Shielded Metal Arc Welding -SMAW

SHIELDED METAL ARC WELDING

Introduction :

The shielded Metal Arc Welding Process (SMAW) is also widely known by the common term Stick Welding. The term stick is a reference to the electrode used to provide the filler metal for welding with this process.

The Shielded metal Arc Welding process is one of the oldest and most widely used methods of joining metals by welding. The process is popular because of the simplicity of equipment involved, its portability, reliability and adaptability to outdoor use. The process may be used to weld a variety of metal types and shapes in any position.

Shielded metal arc welding was first invented in Russia in 1888. It consisted of a bare metal rod with no flux coating for providing a protective gas shield.The first coated electrode was developed and patented by the Swedish engineer Oskar Kjellsberg in 1905, but it took some years of refining coatings and testing the reliability of welded joints before the process was accepted in the fabrication of steel constructions. In 1938, however, the world's first wholly welded oceangoing ship was launched, thereby introducing SMAW welding as a production process for the maritime market.

The Process :

In the SMAW process, welding is done by setting up an electrical circuit using a welding machine to produce the electricity, a welding cable with an electrode holder to hold the electrode and a ground cable with a clamp to fasten to the work-piece to complete the circuit. The weld is made by touching the electrode to the work-piece closing the electrical circuit and causing the electrode to melt and form the weld. 

The arc is initiated and maintained between the end of a consumable electrode (the filler metal) and the work piece. The Intense heat produced from the arc causes the surface of the work piece to melt and form a weld pool. At the same time, the tip of the electrode melts, and small Globules of filler metal travel across the arc into the molten weld pool to form a weld.

 To initiate the arc, the welder touches the electrode tip momentarily  on the work piece, causing current to flow. The electrode is immediately withdrawn to give a gap of around 3mm between the electrode tip and work piece. Current continues to flow across the gap, initially in the form of a small spark. This spark rapidly ionises the air in the gap, forming an intense welding arc. The electrode has a pre-coated, dense layer of dry flux over most of its surface. A short length of the electrode is left uncoated where it fits into the electrode holder, and at the opposite end, the tip where it makes contact with the work piece to initiate the arc is also bare. As soon as the arc starts, the rapidly heated flux forms both a slag and gaseous shield to protect the weld from atmospheric contamination. Liquid slag, which appears brighter than the molten metal and is more free-running, forms on top of the solidifying weld metal, and the gaseous shield protects the weld pool, hot electrode tip and globules of filler metal from atmospheric contamination. As globules of filler metal transfer to the weld pool, the electrode becomes shorter. The welder continuously compensates for this and keeps the arc length constant by feeding the electrode towards the weld using a carefully controlled hand movement. Most SMAW electrodes are fairly short (around 350-450mm in length) which means that relatively short lengths of weld are made before having to install a new electrode, which is a quick and simple job. As the weld cools, the slag cools and solidifies and must be chipped off the weld bead once the weld run is complete or before the next weld pass is is carried out. Suitable eye protection needs to used while carring out the chipping off the slag from the weld. (e.g use of safety glasses is recommended). This cleaning process is important in multi-pass welding where slag may become entrapped, resulting in inclusions, which can weaken the weld.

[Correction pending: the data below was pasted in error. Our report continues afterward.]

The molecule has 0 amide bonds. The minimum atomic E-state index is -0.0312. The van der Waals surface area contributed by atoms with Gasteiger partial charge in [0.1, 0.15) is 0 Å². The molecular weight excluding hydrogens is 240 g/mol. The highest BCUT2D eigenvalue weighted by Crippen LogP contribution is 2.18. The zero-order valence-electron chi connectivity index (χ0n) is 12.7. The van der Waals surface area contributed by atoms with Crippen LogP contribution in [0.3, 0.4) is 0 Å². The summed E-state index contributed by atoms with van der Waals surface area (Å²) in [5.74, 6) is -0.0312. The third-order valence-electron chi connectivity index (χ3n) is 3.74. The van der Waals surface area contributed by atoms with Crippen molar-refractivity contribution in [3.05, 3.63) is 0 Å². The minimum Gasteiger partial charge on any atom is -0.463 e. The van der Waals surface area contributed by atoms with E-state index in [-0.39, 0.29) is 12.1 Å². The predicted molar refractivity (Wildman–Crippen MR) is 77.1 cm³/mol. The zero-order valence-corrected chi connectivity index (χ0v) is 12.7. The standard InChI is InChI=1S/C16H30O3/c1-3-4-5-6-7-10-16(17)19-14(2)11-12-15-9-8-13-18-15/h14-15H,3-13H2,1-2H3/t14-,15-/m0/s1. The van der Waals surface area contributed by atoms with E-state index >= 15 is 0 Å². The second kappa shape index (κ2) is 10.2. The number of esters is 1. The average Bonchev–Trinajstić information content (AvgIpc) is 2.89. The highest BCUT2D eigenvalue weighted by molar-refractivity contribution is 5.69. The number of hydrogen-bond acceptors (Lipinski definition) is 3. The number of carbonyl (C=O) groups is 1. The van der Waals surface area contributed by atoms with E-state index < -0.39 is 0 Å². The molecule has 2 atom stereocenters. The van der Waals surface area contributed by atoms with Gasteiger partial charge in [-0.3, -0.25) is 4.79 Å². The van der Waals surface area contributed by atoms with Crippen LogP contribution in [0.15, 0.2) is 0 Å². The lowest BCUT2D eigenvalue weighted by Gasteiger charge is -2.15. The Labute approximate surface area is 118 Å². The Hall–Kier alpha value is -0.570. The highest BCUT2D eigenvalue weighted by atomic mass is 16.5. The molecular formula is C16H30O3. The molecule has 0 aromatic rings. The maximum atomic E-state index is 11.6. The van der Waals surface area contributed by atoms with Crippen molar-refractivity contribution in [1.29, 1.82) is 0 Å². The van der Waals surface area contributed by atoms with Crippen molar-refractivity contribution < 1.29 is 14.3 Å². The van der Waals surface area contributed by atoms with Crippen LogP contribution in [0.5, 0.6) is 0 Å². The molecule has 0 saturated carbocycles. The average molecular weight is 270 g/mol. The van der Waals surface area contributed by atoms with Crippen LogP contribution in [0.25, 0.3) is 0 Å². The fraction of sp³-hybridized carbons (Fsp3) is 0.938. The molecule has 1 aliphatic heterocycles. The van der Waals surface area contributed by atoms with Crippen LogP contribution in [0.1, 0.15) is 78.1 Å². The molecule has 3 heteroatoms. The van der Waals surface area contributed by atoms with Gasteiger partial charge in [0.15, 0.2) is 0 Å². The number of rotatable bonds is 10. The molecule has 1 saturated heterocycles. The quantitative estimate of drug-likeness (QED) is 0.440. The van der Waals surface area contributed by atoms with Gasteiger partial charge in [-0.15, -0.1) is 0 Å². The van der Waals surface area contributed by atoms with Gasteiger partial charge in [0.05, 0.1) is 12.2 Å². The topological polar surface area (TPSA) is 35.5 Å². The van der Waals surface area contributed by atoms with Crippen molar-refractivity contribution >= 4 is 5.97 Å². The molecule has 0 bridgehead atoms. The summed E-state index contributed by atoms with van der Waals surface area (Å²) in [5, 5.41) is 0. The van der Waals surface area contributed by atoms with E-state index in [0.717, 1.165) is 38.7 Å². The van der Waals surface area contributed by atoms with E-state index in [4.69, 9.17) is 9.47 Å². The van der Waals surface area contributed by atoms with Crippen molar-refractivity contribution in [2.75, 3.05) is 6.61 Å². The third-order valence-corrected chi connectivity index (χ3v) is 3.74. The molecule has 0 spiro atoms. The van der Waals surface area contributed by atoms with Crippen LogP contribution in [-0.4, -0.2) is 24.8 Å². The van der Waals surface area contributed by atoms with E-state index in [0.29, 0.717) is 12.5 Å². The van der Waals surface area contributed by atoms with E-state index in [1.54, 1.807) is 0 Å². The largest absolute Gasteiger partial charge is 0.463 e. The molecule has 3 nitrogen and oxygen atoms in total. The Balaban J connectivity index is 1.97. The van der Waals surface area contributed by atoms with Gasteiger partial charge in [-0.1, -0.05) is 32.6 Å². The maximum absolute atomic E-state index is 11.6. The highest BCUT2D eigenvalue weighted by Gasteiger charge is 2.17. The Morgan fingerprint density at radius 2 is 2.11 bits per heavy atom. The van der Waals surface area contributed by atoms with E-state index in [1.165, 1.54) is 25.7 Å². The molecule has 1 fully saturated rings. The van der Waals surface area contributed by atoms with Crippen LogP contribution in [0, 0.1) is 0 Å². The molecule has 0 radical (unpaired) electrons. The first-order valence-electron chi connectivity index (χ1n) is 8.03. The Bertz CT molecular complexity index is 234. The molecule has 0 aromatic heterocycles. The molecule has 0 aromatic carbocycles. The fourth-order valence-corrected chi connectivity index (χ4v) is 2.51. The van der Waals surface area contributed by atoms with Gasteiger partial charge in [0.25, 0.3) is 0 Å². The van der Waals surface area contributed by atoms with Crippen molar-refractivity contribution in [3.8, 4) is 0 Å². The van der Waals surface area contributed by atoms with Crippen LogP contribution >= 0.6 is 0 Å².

Arc stability, depth of penetration, metal deposition rate and positional capability are greatly influenced by the chemical composition of the flux coating on the electrode.  


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